Angels and other statuary tell stories in Texas City backyard
Donna Newding’s American elm tree spreads its limbs mightily over her Texas City backyard. Planted in 1952 by the previous homeowners, the tree has given her and her husband a lot of pleasure, but also some grief.
“Its roots have spread out so far and wide that my brick pathways are totally uneven,” Newding said.
But the majestic tree soon will be lush with leaves offering cool shade from the summer sun and a playground for squirrels.
“One year, I planted a bunch of tulip bulbs and the squirrels, thinking they were nuts, dug them up and hid them in the tree,” she said.
For 26 years, Newding has spent countless hours creating what she calls her “cottage garden.” She prefers to mix blooms of purples, blues, whites and pinks and occasionally a bit of yellow, but isn’t a big fan of vibrant colors.
A wrought iron gate with a welcome sign and rosy pink geraniums in a hanging basket greet Newding’s guests, many of whom have attended her backyard gatherings over the years for luncheons, cocktail parties and holiday soirées. This time of year, knockout roses, pink hydrangeas, bridal wreath and hibiscus, in shades of salmon, yellow and pink, dominate her yard. Trumpet plants of white and pink are about to burst open. A variety of ferns share garden space with everything that blooms, as well as a statue of two children — representing Newding’s own two children who are now adults — all in immaculately defined flower beds.
“I laid every brick in the backyard by myself, including the pathways and the garden dividers, but I was younger then,” she said.
An abundance of concrete statuary and garden accessories add to the cottage theme. Angels, animals, garden globes and birdbaths all have a back story. And Newding, a Realtor, can recall every one of them, including the one about the statue of a woman holding a jug and bowl in the far corner of the yard.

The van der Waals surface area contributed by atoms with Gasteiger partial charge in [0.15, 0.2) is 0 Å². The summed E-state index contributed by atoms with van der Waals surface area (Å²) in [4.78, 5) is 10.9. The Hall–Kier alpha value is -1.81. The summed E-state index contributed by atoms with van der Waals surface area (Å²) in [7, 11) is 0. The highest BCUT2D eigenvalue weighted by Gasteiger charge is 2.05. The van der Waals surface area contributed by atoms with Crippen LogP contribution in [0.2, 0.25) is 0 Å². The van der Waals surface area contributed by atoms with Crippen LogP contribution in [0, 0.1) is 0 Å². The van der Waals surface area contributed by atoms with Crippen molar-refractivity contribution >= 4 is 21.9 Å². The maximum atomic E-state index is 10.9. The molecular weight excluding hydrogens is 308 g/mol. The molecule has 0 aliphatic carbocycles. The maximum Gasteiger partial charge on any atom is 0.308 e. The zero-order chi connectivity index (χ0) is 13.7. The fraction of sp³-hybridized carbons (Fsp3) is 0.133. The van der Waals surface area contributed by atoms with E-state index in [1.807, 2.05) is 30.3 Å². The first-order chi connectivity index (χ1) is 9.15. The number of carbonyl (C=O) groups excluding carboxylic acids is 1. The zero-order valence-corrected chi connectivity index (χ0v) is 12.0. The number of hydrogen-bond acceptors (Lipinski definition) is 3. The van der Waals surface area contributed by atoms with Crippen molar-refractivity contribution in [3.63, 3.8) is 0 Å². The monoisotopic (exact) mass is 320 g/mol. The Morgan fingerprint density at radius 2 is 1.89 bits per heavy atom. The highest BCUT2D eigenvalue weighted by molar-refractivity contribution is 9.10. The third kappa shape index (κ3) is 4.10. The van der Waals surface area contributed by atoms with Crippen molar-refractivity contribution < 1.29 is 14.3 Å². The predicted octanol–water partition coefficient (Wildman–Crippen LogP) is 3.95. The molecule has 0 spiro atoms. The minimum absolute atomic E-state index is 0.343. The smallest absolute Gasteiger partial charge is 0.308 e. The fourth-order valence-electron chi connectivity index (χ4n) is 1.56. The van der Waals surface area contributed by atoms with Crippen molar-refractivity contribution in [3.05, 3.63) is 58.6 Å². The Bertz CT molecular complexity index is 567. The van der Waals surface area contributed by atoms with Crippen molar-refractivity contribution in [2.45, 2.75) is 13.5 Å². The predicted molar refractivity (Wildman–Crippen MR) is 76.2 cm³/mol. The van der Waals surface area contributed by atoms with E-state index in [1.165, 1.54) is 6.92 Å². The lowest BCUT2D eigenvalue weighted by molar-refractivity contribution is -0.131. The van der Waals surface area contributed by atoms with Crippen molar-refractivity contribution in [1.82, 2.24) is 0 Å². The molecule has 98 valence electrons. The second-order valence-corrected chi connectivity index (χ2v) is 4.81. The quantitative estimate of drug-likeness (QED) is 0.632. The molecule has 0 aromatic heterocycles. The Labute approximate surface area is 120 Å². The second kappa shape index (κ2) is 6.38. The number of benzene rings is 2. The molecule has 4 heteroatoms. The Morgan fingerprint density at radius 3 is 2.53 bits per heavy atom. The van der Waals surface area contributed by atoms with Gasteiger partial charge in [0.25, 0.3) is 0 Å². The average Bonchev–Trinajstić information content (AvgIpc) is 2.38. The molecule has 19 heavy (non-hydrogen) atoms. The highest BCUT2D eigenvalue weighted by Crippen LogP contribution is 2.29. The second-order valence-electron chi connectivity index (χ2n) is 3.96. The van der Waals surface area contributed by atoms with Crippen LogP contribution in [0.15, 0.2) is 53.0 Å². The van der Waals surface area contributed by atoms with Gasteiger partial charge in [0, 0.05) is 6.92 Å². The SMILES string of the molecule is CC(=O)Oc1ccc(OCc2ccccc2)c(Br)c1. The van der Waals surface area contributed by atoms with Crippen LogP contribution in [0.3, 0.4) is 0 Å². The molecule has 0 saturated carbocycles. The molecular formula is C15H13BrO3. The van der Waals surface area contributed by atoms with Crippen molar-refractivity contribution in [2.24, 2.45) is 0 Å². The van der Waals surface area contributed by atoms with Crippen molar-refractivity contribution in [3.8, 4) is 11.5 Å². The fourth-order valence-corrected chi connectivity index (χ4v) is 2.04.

“I helped a client sell her nursery in La Marque and she gave me this wonderful statue that I just love,” Newding said.
A birdbath from 1890 is another special gift from a client who relayed how it had been a wedding gift to his great-grandmother.
Every angel hanging on a wall, in a tree or just standing among the flower beds, all have a story to tell.
Rusty grates from a rake that once belonged to her father do double duty as hangers for garden tools on the back side of the garage. A collection of Guy Wolff pots are displayed on a wall facing the backyard patio.
A side yard is full of knockout roses, sweet alyssums, irises, lamb’s ear and purple salvia. A tall ash tree is nearby.
An oak tree in the front yard, planted in 1952, adds eye-catching curb appeal, along with Dusty Miller shrubs, lamb’s ear plants, violet petunias, snapdragons, yellow roses and aromatic herbs. A young oak was planted just last year in memory of Newding’s two brothers.
The wicker furniture on Newding’s front porch offers a relaxing place to sit in the late afternoons. The azaleas already have bloomed, and more trumpet vines are about to be full of yellow flowers.
Growing up around gardening, Newding has fond memories of her mother, who had a magical green thumb.
“She could put a leaf in a hanging basket and it would be a trailing vine in no time at all,” she said.
Obviously, that talent got passed onto Newding, who has been awarded “Yard of the Month” in her neighborhood numerous times.
Although her entire yard is bursting with beauty, the backyard is most therapeutic to Newding.
“I come out here in the evening with my dog, Honey, and I look at the concrete plaque in one of the flower beds inscribed with this quote: ‘One is nearer God’s heart in a garden than anywhere else on Earth.’ That’s how I feel about my yard,” she said.